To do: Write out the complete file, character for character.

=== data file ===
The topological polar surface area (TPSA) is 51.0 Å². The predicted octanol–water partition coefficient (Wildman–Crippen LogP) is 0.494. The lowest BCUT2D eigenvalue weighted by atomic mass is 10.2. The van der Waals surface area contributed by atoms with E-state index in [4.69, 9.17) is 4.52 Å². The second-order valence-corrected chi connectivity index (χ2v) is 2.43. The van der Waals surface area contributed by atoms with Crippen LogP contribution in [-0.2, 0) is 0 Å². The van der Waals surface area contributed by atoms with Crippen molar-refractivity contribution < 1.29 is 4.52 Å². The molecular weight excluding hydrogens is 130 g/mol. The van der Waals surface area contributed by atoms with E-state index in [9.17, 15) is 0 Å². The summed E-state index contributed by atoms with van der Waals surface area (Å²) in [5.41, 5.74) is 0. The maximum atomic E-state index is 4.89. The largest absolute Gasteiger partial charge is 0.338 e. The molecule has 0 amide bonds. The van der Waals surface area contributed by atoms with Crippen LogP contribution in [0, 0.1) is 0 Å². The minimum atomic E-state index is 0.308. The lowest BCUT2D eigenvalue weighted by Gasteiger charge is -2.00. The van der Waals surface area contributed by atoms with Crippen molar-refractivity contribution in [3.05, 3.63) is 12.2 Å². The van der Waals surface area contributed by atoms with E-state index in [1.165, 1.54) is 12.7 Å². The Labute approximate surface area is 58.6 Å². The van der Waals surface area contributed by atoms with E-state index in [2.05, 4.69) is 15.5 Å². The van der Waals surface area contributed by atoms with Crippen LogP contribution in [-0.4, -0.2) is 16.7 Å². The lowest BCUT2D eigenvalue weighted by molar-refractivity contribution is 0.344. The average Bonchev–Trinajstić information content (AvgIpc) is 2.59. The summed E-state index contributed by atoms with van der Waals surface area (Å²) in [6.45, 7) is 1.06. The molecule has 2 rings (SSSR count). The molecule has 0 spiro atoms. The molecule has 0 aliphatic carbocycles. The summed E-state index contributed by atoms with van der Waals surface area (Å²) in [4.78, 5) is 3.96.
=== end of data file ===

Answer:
The topological polar surface area (TPSA) is 51.0 Å². The predicted octanol–water partition coefficient (Wildman–Crippen LogP) is 0.494. The lowest BCUT2D eigenvalue weighted by atomic mass is 10.2. The van der Waals surface area contributed by atoms with E-state index in [4.69, 9.17) is 4.52 Å². The second-order valence-corrected chi connectivity index (χ2v) is 2.43. The van der Waals surface area contributed by atoms with Crippen LogP contribution in [-0.2, 0) is 0 Å². The van der Waals surface area contributed by atoms with Crippen molar-refractivity contribution < 1.29 is 4.52 Å². The molecular weight excluding hydrogens is 130 g/mol. The van der Waals surface area contributed by atoms with E-state index in [9.17, 15) is 0 Å². The summed E-state index contributed by atoms with van der Waals surface area (Å²) in [5.41, 5.74) is 0. The maximum atomic E-state index is 4.89. The largest absolute Gasteiger partial charge is 0.338 e. The molecule has 0 amide bonds. The van der Waals surface area contributed by atoms with Crippen LogP contribution in [0, 0.1) is 0 Å². The minimum atomic E-state index is 0.308. The lowest BCUT2D eigenvalue weighted by Gasteiger charge is -2.00. The van der Waals surface area contributed by atoms with Crippen molar-refractivity contribution in [3.05, 3.63) is 12.2 Å². The van der Waals surface area contributed by atoms with E-state index in [1.165, 1.54) is 12.7 Å². The Labute approximate surface area is 58.6 Å². The van der Waals surface area contributed by atoms with E-state index in [2.05, 4.69) is 15.5 Å². The van der Waals surface area contributed by atoms with Crippen LogP contribution in [-0.4, -0.2) is 16.7 Å². The lowest BCUT2D eigenvalue weighted by molar-refractivity contribution is 0.344. The average Bonchev–Trinajstić information content (AvgIpc) is 2.59. The summed E-state index contributed by atoms with van der Waals surface area (Å²) in [6.45, 7) is 1.06. The molecule has 2 rings (SSSR count). The molecule has 0 spiro atoms. The molecule has 0 aliphatic carbocycles. The summed E-state index contributed by atoms with van der Waals surface area (Å²) in [4.78, 5) is 3.96.